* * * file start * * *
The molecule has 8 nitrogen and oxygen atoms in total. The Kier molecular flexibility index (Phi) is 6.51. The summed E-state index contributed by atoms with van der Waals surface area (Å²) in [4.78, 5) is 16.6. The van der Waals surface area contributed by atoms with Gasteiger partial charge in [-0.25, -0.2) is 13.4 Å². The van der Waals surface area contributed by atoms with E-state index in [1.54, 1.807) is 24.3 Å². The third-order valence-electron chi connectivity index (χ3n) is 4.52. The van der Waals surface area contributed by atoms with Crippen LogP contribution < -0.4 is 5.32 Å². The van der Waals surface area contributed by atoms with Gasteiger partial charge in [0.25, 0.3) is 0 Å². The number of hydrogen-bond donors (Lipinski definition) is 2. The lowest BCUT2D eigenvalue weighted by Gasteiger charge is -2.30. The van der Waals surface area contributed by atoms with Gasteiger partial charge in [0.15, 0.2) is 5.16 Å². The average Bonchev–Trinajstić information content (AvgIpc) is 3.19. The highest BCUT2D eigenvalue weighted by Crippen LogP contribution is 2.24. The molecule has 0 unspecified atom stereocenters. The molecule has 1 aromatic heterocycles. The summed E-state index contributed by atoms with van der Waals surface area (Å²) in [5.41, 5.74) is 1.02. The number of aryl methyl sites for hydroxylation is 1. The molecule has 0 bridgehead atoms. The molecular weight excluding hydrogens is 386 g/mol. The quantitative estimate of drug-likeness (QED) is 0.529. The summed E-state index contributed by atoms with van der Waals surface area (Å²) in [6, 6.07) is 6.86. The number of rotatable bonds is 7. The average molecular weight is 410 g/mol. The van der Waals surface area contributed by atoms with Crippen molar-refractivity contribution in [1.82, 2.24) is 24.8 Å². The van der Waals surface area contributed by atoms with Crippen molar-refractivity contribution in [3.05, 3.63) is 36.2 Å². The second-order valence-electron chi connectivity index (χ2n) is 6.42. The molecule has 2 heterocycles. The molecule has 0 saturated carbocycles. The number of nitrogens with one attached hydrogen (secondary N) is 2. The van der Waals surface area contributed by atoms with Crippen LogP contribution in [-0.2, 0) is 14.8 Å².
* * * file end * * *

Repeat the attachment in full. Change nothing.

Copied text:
The molecule has 8 nitrogen and oxygen atoms in total. The Kier molecular flexibility index (Phi) is 6.51. The summed E-state index contributed by atoms with van der Waals surface area (Å²) in [4.78, 5) is 16.6. The van der Waals surface area contributed by atoms with Gasteiger partial charge in [-0.25, -0.2) is 13.4 Å². The van der Waals surface area contributed by atoms with E-state index in [1.54, 1.807) is 24.3 Å². The third-order valence-electron chi connectivity index (χ3n) is 4.52. The van der Waals surface area contributed by atoms with Crippen LogP contribution < -0.4 is 5.32 Å². The van der Waals surface area contributed by atoms with Gasteiger partial charge in [0.25, 0.3) is 0 Å². The number of hydrogen-bond donors (Lipinski definition) is 2. The lowest BCUT2D eigenvalue weighted by Gasteiger charge is -2.30. The van der Waals surface area contributed by atoms with Gasteiger partial charge in [0.15, 0.2) is 5.16 Å². The average Bonchev–Trinajstić information content (AvgIpc) is 3.19. The highest BCUT2D eigenvalue weighted by Crippen LogP contribution is 2.24. The molecule has 0 unspecified atom stereocenters. The molecule has 1 aromatic heterocycles. The summed E-state index contributed by atoms with van der Waals surface area (Å²) in [5.41, 5.74) is 1.02. The number of aryl methyl sites for hydroxylation is 1. The molecule has 0 bridgehead atoms. The molecular weight excluding hydrogens is 386 g/mol. The quantitative estimate of drug-likeness (QED) is 0.529. The summed E-state index contributed by atoms with van der Waals surface area (Å²) in [6, 6.07) is 6.86. The number of rotatable bonds is 7. The average molecular weight is 410 g/mol. The van der Waals surface area contributed by atoms with Crippen molar-refractivity contribution in [1.82, 2.24) is 24.8 Å². The van der Waals surface area contributed by atoms with Crippen molar-refractivity contribution in [3.05, 3.63) is 36.2 Å². The second-order valence-electron chi connectivity index (χ2n) is 6.42. The molecule has 2 heterocycles. The molecule has 0 saturated carbocycles. The number of nitrogens with one attached hydrogen (secondary N) is 2. The van der Waals surface area contributed by atoms with Crippen LogP contribution in [-0.2, 0) is 14.8 Å².